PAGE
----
With tonight’s celestial blossom, I give my blog followers another chapter from my book ‘EighteenMoons’. Chapter 4 is entitled ‘Happy Holi’. Don’t forget that the memoir in its entirety is available through your Amazon account by simply searching for ‘Eighteen Moons’. Following tomorrow will be an update of our Summer holidays in the form of a ‘Postcard Back Home’
As I walked along Juhu Beach the night was warm and still, the city murmurings suddenly distant and overhead the full moonwas crystal clear and luminous. It seemed auspicious, full of the promise of good things to come. Surely, I told myself, all would be well, John would arrive soon and we would take our girls home together.
I took off my shoes and held them in one hand as I walked on, the sand cool between my toes and the water lapping at the shore beside me. It was good to feel the sea breeze, and to have space to reflect on another unpredictable day in this extraordinary land.
That morning I had planned to set off for the hospital, as usual, to see the girls. I had visited them the previous morning and once again I had only been allowed a brief time with them during which, garbed as always head-to-toe pink, I held each tiny hand for a couple of minutes and gazed at their perfect faces; their minute noses, barely discernible eyebrows, rosebud mouths and delicate caramel cheeks, framed by tufts of jet-black hair. I hadn’t been able to send John a photograph yet – no cameras in the ward, nurse Ratched had admonished sternly when she spotted my phone – so all I could do was describe the babies to him.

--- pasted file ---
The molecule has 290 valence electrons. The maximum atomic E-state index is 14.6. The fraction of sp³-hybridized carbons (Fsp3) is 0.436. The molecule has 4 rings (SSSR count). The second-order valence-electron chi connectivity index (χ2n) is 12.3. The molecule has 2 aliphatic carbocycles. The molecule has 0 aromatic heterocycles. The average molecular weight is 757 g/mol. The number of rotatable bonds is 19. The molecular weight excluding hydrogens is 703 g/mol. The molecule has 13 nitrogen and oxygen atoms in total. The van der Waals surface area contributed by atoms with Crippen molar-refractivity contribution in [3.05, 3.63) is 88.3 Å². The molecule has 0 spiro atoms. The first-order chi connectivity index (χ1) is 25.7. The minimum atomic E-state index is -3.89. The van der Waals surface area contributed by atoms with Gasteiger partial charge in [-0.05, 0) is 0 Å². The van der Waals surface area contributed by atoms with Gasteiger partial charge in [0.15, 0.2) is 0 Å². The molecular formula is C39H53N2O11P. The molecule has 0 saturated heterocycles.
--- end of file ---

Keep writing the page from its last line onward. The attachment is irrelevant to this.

After a few minutes I was hustled out by the nurses, who told me that the following day I could stay longer and perhaps even feed the babies. But what no-one had mentioned was that the following day was also the spring festival of Holi – when all of India would erupt in a riot of colour, celebration and excitement – and going anywhere would prove impossible.
When I came down to the hotel reception in the morning I had been greeted by the receptionist with a beaming smile.
‘Good morning Sir, Happy Holi, have a very good day,’ he said.
‘Thank-you, you have a good day too.’
What had he said? Happy Holi? What was that, I wondered. I stepped outside the hotel and looked around for a taxi. Strangely the usual ranks weren’t lined up and waiting. Puzzled, I walked down the road towards the beach, hoping to hail one as I went.
Suddenly I felt a slap on the back of my leg and I looked down to see a splatter of purple liquid dripping down the back of my calf. What on earth? I turned around. Behind me were three young men, armed with water guns and shoulder bags. As they drew level with me one of them reached into his bag and brought out a handful of yellow powder. He lunged towards me and smacked his hand onto the back of my head.
I yelled and put my hand up to my head, where I could feel the powder. The three of them were falling about laughing and reaching into their bags. Out came red, green and more yellow.
‘Happy Holi,’ they called, before hurling the powder at me and spraying me with their water guns which, it turned out, contained the purple dye.